Hands up who has a boss who doesn’t really understand social media?
Or maybe your boss gets Facebook, or maybe gets Twitter like Donald Trump does, but uses their own personal experience of one to define how others might experience it?
That can be a fairly common problem for all communicators, but the bigger question is how do you explain the nature of new media/digital media to such a boss in ways that help you make a case for being able to best use it in your work.
I can put my hand up for having worked with bosses who saw the agency being criticized by organised Facebook groups, and whose first response was: “We need our own Facebook page to counter these claims.”
And yet such bosses are never likely to respond to being criticised in the Australian newspaper or on television, by saying, “We need our own newspaper or TV channel to counter this.”
The fact the criticisms were being made on Facebook is not the real thing to be focusing on. Of more concern is that the criticisms are being made by an organised group. In this instance, Facebook is just the channel for the group’s issues.
It’s true, as Marshall McLuhan said in the 1960s that the medium is the message – but sometimes you need to not confuse one for the other.
And hand’s up whose boss has decided you need a Youtube channel because – well because… and then is disappointed at the number of visits you are getting – noticing it’s a lot less than many teenage girl’s makeup tutorials or young dude’s game walk-throughs?
Because the world is waiting for one more YouTube channel or Facebook page like it is waiting for one more garage-recorded heavy metal song, or like it is waiting for one more self-published Amazon book.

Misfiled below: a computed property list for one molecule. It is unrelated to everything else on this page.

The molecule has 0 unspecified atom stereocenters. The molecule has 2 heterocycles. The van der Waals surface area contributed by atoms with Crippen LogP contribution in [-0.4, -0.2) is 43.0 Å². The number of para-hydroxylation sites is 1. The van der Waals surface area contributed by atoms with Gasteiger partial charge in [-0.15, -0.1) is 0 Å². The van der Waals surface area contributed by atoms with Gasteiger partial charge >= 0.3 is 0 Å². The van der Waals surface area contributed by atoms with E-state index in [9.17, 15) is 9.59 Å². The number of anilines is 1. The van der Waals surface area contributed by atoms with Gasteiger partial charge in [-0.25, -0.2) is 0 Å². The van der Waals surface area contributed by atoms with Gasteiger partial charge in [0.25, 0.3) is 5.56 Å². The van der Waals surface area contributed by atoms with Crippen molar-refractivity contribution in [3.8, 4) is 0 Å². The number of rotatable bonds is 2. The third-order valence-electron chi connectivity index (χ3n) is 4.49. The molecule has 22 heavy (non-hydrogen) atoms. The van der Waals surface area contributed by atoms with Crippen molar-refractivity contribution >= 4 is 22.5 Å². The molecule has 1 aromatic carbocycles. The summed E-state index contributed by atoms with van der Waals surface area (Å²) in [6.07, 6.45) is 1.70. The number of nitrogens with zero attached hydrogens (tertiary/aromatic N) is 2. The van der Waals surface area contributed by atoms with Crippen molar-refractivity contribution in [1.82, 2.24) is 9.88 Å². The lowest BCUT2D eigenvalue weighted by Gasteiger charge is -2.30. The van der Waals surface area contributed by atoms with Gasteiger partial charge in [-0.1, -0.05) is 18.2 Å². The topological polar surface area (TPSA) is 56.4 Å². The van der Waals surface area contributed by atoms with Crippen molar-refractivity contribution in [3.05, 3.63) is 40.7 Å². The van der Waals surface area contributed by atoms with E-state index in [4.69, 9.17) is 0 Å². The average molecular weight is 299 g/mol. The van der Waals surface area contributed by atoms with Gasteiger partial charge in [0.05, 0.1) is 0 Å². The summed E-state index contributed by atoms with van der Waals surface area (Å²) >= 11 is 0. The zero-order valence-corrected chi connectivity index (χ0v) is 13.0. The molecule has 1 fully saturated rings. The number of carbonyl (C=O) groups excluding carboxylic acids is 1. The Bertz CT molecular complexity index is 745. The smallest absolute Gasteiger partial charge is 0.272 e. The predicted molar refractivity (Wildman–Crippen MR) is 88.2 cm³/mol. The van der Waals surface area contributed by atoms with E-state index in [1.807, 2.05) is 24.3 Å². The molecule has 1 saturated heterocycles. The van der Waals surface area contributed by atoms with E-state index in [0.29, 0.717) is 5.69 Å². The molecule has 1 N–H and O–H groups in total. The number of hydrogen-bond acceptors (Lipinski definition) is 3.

It doesn’t matter how good your stuff is if people can’t find you in a highly crowded market. Or if only your friends and colleagues are visiting you.
The conversation with your boss (or let’s face it, with yourself sometimes) needs to focus on what you actually want to get from using digital media. For it can be many different things, and you need to often think of it as many things.
It can be a channel, or it can be a place for multiple messages, or a place for feeling the mood of an audience, or a place for conversations with people, or all of these and more.
Effectively understanding the language and use of digital media has been compared to learning a second language. And there are:
- those who have been born into speaking it (digital natives),
- those who have learned to speak it really well even though it was not their native language (digital migrants), and
- those who never fully get it and don’t speak it very well at all (digital tourists).
These are not necessarily age-related categories, though they do tend to favour age categorization, with the digital natives being younger and the digital tourists being much older. So before getting into a heated conversation with your boss over the use of any digital media great idea he or she might have, first seek to understand what their level of fluency is and work around that, not against that.
Sometimes the right response to a boss saying we need a [insert random digital media thing], is to say, “No, we actually need a boss who understands digital media.” But it’s more likely to be more appropriate to say, “No we actually need a communication strategy that starts with clear objectives and use that to define the mediums and messages we should best use.”